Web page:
So far this year, only 14% of the Initial Public Offerings (IPO) done in the US were done by tech companies, which is the smallest percentage since at least the mid 1990’s. The market for IPOs has turned chilly and inhospitable, and many in the tech space that have floated have seen their stock suffer significant loses. This ripple is impacting on some of the most promising private tech start-ups in the US and Europe, which is certainly impacting on their ability to hire and keep key people. From speaking with a number of international VC folk last week, some of the financing/funding numbers are being dramatically revised down from earlier in the year. Those from the US have big fears about what a future Fed rate rise (expected in December) will do to the market.

I have a view on all of this which comes from being an equity owner in two businesses, but I guess this is all ultimately relevant to company size, ambition and whether you’re the giver or taker of equity! If you’re looking for equity as part of a package, it’s sometimes a case of be careful what you wish and ask for. In a small business, like mine and my friends above, are you willing to give blood, sweat & tears and some in return for a piece of the business? I would certainly expect so, and that expectation can carry huge responsibility. In a larger business, that will directly be impacted by some of the micro and macro factors mentioned above, know that equity may not be the golden goose you expect it to be. And if you’ve done no revenue or sales yet, and are talking about multiple of x10 and x12, go and sign some revenue generating sales!

A Day in the Life… James Mumby


Telecom Recruitment Assessment Centres

6 months into my career in the recruitment game I was granted a fantastic opportunity. One of my top clients, an Irish based Voice and Voice Recording Specialist, came to me looking for a couple of Junior/Trainee Engineers. Faced with filling multiple positions of essentially the same role, I came up with the idea of streamlining the process through an Assessment Centre. The concept is simple; you set a date, time and venue and invite select candidates to come in and be reviewed through a combination of group and individual exercises. This allows the client to evaluate candidates on a number of characteristics and aptitudes such as how they interact with others, react under pressure, work in groups, their technical competency, ability to understand and interpret instructions and deal with confrontational personalities, to name just a few.telecoms-assessment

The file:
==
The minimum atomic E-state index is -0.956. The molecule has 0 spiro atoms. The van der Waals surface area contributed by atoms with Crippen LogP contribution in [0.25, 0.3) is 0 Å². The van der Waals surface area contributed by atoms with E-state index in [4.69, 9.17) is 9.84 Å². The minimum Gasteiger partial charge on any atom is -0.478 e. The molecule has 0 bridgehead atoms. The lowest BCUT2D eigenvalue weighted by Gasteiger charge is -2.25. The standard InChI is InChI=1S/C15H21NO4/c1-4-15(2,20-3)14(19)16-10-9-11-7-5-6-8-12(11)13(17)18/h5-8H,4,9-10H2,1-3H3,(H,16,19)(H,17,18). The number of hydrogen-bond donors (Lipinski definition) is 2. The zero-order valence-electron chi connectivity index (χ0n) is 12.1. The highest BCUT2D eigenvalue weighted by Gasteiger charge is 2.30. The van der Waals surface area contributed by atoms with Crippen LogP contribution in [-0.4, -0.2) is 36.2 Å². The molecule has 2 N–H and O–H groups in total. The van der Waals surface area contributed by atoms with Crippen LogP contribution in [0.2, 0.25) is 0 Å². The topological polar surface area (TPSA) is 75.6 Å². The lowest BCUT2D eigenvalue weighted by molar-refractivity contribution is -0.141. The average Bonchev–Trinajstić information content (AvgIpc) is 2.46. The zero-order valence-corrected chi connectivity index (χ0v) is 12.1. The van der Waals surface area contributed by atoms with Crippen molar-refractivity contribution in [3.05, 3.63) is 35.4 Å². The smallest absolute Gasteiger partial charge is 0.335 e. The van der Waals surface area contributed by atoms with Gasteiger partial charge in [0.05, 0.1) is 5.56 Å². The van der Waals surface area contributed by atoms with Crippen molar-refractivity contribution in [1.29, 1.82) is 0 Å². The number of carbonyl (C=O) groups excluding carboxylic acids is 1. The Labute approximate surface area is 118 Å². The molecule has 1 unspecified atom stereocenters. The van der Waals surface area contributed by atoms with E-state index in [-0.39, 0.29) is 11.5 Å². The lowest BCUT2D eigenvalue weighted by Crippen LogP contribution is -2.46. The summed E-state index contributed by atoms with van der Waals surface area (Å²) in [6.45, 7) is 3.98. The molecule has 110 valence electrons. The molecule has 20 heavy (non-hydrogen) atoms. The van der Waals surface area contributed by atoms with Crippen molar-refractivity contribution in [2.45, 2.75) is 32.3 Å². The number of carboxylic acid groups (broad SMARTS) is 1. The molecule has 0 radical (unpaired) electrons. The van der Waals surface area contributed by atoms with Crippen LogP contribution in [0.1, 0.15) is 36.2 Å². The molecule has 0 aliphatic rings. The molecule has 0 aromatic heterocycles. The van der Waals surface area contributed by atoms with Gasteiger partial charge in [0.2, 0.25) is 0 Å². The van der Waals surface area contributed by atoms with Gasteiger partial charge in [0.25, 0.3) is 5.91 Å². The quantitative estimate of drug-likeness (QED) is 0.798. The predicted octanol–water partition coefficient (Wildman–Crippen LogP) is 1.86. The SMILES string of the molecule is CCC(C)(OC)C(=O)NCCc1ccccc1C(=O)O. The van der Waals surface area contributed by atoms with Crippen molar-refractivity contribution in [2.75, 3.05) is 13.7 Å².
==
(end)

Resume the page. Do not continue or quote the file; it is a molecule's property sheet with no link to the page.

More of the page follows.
I don’t claim to be an innovator with this approach in any way, this method of evaluating job hunters and applicants is a tried and true method that has been around for decades. Like most college graduates or job seekers, I have gone through many formal interview processes like this while looking for a job myself, and have had good and bad experiences. However, running the process; managing the logistics, designing the exercises and structure of the day is a completely different matter to just taking part as a candidate. After pitching the idea to client, we got the go ahead to run with the idea. The venue would be on client site, and the date was around 4 weeks out from our conversation.